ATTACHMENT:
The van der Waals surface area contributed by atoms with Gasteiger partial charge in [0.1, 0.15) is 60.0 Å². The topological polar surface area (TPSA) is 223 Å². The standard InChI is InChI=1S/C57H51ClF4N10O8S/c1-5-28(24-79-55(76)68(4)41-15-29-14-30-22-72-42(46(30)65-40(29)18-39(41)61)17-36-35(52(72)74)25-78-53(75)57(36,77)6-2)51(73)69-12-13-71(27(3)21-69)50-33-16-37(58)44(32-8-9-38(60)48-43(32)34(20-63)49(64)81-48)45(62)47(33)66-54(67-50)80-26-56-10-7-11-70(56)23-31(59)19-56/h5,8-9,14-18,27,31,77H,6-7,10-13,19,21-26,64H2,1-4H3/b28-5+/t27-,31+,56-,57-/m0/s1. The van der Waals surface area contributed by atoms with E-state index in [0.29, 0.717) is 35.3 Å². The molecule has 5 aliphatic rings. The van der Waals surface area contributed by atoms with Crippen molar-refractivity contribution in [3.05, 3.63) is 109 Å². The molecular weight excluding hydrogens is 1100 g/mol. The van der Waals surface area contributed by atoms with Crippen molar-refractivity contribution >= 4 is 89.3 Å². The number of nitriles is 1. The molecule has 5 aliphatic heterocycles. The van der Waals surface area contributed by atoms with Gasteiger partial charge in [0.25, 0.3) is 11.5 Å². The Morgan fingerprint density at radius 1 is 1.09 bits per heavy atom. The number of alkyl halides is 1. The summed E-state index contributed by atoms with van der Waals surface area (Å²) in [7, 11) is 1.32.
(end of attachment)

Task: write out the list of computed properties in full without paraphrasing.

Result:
The van der Waals surface area contributed by atoms with Gasteiger partial charge in [0.1, 0.15) is 60.0 Å². The topological polar surface area (TPSA) is 223 Å². The standard InChI is InChI=1S/C57H51ClF4N10O8S/c1-5-28(24-79-55(76)68(4)41-15-29-14-30-22-72-42(46(30)65-40(29)18-39(41)61)17-36-35(52(72)74)25-78-53(75)57(36,77)6-2)51(73)69-12-13-71(27(3)21-69)50-33-16-37(58)44(32-8-9-38(60)48-43(32)34(20-63)49(64)81-48)45(62)47(33)66-54(67-50)80-26-56-10-7-11-70(56)23-31(59)19-56/h5,8-9,14-18,27,31,77H,6-7,10-13,19,21-26,64H2,1-4H3/b28-5+/t27-,31+,56-,57-/m0/s1. The van der Waals surface area contributed by atoms with E-state index in [0.29, 0.717) is 35.3 Å². The molecule has 5 aliphatic rings. The van der Waals surface area contributed by atoms with Crippen molar-refractivity contribution in [3.05, 3.63) is 109 Å². The molecular weight excluding hydrogens is 1100 g/mol. The van der Waals surface area contributed by atoms with Crippen molar-refractivity contribution >= 4 is 89.3 Å². The number of nitriles is 1. The molecule has 5 aliphatic heterocycles. The van der Waals surface area contributed by atoms with Gasteiger partial charge in [0.25, 0.3) is 11.5 Å². The Morgan fingerprint density at radius 1 is 1.09 bits per heavy atom. The number of alkyl halides is 1. The summed E-state index contributed by atoms with van der Waals surface area (Å²) in [7, 11) is 1.32.